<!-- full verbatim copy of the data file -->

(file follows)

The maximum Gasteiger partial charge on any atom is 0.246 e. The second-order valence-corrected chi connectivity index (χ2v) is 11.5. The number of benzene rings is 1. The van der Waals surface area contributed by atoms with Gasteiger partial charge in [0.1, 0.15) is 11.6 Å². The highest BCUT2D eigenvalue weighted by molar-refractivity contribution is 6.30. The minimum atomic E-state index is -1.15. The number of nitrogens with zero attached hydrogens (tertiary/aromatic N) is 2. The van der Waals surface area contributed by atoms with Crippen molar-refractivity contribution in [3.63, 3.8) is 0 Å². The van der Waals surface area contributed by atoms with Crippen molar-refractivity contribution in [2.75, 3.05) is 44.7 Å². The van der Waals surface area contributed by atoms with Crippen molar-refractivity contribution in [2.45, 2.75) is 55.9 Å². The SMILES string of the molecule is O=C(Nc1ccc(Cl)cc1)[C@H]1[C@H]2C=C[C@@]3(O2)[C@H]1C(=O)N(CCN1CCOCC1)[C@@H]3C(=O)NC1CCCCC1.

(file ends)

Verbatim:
The maximum Gasteiger partial charge on any atom is 0.246 e. The second-order valence-corrected chi connectivity index (χ2v) is 11.5. The number of benzene rings is 1. The van der Waals surface area contributed by atoms with Gasteiger partial charge in [0.1, 0.15) is 11.6 Å². The highest BCUT2D eigenvalue weighted by molar-refractivity contribution is 6.30. The minimum atomic E-state index is -1.15. The number of nitrogens with zero attached hydrogens (tertiary/aromatic N) is 2. The van der Waals surface area contributed by atoms with Crippen molar-refractivity contribution in [3.63, 3.8) is 0 Å². The van der Waals surface area contributed by atoms with Crippen molar-refractivity contribution in [2.75, 3.05) is 44.7 Å². The van der Waals surface area contributed by atoms with Crippen molar-refractivity contribution in [2.45, 2.75) is 55.9 Å². The SMILES string of the molecule is O=C(Nc1ccc(Cl)cc1)[C@H]1[C@H]2C=C[C@@]3(O2)[C@H]1C(=O)N(CCN1CCOCC1)[C@@H]3C(=O)NC1CCCCC1.